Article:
British elections sees rise of nationalists in Northern Ireland and Scotland

On Friday, with Democratic Unionist Party deputy leader Nigel Dodds losing his seat in the British parliament has increases the likelihood of Northern Ireland electing more Irish nationalists than pro-British unionists for the first time since 1921.

As a result, this could lead to amplifying calls from nationalists for a vote for Northern Ireland’s independence from the rest of the United Kingdom, even as British Prime Minister Boris Johnson is set for a resounding victory.

With 12 of the 18 seats declared, although the DUP is set to be the biggest party it is likely to hold fewer seats than the pro-Irish Sinn Fein and SDLP. The cross-community Alliance Party also took one seat, adding to the majority of anti-Brexit Mps.

Earlier during Brexit negotiations, Dodds had played the powerful role of a broker when the DUP propped up the minority Conservative Party government after the last election. His party had earlier stated, they felt betrayed by the deal Johnson had struck with Brussel to leave the European Union.

Dodds was defeated by John Finucane, the son of one of a high-profile victim of the sectarian violence which was largely ended by the 1998 peace deal. Finucane is the first Sinn Fein MP returned in the historically pro-British constituency of North Belfast.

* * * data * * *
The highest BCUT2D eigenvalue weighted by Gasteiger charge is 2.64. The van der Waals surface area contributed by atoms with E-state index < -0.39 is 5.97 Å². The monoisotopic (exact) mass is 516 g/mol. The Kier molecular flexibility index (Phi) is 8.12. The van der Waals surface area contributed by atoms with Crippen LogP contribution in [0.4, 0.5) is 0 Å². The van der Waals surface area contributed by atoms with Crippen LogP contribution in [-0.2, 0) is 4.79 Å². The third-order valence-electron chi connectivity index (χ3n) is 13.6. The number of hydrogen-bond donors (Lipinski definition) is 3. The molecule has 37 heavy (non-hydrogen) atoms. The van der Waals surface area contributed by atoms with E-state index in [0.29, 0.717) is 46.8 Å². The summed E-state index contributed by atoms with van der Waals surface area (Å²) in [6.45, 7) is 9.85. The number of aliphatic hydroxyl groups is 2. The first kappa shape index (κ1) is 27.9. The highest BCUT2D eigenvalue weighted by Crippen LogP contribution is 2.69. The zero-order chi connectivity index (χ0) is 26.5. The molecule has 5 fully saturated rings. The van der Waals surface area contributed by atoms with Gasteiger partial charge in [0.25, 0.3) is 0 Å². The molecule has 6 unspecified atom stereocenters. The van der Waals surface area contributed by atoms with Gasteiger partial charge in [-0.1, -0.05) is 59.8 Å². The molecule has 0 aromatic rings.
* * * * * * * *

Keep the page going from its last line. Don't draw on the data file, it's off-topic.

Finucane win was backed by a pact between Sinn Fein and the SDLP – both of whom are in favor of Britain staying within the European Union. Both parties agreed not to compete in some areas in order to avoid splitting the remain vote. Northern Ireland voted 56% to 44% to remain with the EU.

“North Belfast rejects Brexit. North Belfast wants to remain. North Belfast wants to keep its place in the EU,” said Finucane, who paid tribute to his father, Pat, who was shot dead in front of his family by pro-British loyalist militants in 1989.

The development comes as an exit poll showed the Scottish National Party, which incidentally is also opposed to Brexit, is set to win 55 of of the 59 seats in Scotland – which could trigger demands for a second vote on independence.



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